How To Find a Good Job
It can seem like securing a good job is not an easy thing to do these days. You can spend hours scanning job advertisements, applying for many different roles whilst adjusting your CV to suit each role. CV tweaking is one way of securing a job interview, and making sure your future employers know how you suit the role they’ve advertised.
Now, there’s just the small matter of the job interview to go! Are you prepared?
Ask yourself how long it has been since you sat in a job interview. If it was years, because this is your first one in ages, you need to prepare. If it was last week, ask yourself why you are still going to job interviews and don’t have a job! Either way, you need to get your job interview technique right, as it is the final stage before an employer commits to you, and will seriously affect their opinion of you.
Day-to-Day Tasks and Asking the Right Questions the Right Way
Go back to the initial job description and break it down into a table of duties described, and translate this into day-to-day tasks. For example, if the job says you will be “… updating the internal newsletter and contributing content and title ideas to internal publications,” what does this mean? Are you the sole editor or does the job title suggest you are part of a wider team? Will you be the only one writing the newsletter or do others help? What this means is that when you sit in the interview, you need to present yourself as someone who has worked with an editorial team, putting out a publication to deadline.
What do you think you’ll be doing here on a day-to-day basis?
This is one of the most common job interview questions.
1. “At XYZ I worked with a team of five to produce our quarterly newsletter. How many people are involved with the newsletter here?”
Notice how this is much better than:
2. “How many people are involved with the newsletter here? I only ask because in my opinion it works better if there is a team involved.”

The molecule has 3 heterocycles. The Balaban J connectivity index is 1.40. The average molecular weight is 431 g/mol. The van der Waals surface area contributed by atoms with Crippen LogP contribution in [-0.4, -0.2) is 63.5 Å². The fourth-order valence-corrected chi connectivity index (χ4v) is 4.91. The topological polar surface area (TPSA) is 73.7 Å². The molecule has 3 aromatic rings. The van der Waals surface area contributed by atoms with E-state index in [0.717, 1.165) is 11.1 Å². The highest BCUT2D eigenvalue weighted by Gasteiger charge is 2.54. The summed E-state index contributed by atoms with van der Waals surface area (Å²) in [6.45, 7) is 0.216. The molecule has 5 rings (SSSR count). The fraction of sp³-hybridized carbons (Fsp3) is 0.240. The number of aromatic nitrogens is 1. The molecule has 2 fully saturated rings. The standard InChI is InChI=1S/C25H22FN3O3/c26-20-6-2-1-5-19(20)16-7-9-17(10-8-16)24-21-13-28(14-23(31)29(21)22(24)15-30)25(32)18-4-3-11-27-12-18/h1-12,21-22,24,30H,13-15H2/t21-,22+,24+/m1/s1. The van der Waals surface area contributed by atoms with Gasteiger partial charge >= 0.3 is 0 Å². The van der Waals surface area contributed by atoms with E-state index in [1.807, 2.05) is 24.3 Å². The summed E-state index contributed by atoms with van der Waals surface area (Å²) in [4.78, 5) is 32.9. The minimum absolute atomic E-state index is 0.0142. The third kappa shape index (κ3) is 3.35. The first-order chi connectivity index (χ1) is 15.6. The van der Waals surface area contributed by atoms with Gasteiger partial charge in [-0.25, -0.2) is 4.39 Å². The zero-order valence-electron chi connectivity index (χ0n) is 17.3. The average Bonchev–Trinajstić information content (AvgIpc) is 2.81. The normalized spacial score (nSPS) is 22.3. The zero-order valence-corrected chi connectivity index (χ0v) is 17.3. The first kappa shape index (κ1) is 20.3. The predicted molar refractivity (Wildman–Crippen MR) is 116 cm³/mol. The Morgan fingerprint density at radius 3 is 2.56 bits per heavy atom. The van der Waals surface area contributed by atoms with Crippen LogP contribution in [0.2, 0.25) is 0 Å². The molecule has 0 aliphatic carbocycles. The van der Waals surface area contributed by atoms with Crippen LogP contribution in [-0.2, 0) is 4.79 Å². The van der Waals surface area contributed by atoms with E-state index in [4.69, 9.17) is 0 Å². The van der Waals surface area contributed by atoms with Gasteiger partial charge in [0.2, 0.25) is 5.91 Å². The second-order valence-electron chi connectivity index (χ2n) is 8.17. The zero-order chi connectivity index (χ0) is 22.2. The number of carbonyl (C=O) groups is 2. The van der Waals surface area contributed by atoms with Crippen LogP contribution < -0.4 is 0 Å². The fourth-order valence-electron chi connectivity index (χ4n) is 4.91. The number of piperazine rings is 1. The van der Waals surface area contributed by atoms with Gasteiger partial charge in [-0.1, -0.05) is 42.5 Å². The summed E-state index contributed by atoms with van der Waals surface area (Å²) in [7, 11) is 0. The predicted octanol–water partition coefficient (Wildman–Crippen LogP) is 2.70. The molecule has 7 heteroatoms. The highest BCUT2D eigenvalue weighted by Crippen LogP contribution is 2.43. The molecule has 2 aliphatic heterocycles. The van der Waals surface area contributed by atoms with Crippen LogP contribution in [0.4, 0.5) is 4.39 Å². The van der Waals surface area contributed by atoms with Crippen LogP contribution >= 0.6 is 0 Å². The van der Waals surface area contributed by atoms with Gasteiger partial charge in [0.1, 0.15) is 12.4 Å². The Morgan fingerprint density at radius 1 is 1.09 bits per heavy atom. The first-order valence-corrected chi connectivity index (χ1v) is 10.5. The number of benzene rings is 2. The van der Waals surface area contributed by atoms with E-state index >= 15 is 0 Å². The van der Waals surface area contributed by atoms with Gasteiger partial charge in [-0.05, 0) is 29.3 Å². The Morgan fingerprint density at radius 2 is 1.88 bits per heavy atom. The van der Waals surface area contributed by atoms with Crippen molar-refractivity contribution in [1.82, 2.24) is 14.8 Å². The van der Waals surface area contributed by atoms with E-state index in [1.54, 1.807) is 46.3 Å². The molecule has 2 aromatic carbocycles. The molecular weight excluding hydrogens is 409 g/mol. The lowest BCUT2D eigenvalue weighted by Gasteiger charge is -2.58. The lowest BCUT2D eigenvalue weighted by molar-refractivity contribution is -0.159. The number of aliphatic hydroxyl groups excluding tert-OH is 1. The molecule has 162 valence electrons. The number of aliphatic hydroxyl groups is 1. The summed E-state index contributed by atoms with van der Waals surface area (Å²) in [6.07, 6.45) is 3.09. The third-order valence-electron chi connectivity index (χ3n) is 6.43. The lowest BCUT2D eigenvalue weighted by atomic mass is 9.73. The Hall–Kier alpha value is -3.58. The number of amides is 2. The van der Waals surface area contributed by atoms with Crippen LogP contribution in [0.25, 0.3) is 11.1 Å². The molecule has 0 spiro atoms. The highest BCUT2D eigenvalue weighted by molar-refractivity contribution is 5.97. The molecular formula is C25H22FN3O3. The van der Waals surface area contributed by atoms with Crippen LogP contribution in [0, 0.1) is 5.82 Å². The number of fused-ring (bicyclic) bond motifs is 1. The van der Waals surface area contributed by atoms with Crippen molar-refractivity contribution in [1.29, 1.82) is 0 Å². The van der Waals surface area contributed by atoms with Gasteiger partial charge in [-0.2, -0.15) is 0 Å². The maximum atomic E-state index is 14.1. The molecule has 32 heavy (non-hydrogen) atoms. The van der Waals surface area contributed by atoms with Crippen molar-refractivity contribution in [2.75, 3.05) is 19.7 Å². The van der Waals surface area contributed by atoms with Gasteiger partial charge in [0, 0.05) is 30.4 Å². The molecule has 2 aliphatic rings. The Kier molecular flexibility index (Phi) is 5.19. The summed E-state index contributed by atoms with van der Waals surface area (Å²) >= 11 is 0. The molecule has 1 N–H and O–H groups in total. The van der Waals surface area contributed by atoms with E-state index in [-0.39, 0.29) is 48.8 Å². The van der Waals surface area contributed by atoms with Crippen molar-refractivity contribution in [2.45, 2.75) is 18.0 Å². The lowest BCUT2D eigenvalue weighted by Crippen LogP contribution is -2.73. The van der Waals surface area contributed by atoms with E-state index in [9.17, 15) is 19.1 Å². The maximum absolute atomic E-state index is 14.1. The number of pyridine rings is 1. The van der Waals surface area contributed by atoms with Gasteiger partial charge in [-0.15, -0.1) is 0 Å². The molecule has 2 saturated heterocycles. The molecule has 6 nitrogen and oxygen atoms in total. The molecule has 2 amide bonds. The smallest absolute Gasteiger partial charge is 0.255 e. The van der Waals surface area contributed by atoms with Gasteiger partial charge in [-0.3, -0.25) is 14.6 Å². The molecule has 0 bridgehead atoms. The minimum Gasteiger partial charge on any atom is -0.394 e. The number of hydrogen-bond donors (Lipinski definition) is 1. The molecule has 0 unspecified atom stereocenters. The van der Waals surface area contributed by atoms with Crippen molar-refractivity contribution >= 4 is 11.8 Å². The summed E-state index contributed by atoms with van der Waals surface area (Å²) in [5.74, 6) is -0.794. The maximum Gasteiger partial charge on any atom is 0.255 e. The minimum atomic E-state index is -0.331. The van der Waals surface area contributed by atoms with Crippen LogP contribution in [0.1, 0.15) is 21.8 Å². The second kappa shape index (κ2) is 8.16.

Because the phrasing in statement one puts the question second, and some information about your experience first, it sounds as if you are enquiring after the team you will be working with. In the second example, putting your question first can make you seem like a bit of a know-it-all.
The simple technique of turning questions into two-part statements, stating your experience first and the question you want to ask second, is a great way to talk through the statement of duties in the job description AND get across the valuable experience you bring to the role.
Phrases to Watch out for:
You’ll be… Managing Customer Service Issues.
The is code for dealing with customer complaints. The smart way to prepare for a job interview is to have to hand a few anecdotes about how you have dealt with customer complaints, resolving them successfully. When you have discussed these, ask the following question: “Do you have a policy for escalating a serious complaint?” This shows you understand you can’t solve everything, and it may give you a clue about who in the room is going to be your day-to-day line manager.
You’ll be… Creating Sales Presentations OR Assisting to Create Sales Presentations.
This can mean you’ll be tasked with anything from creating PowerPoint slides, to typing up conference notes for sales people. You might be asked to book the event stand for the sales team at a local exhibition, source the signage, posters and leaflets from a local supplier, and in general, do a lot of the sales administration work. If you suspect you’ll be overloaded by all of this, make sure you determine how big a part of your role this will take up. Using the experience first approach: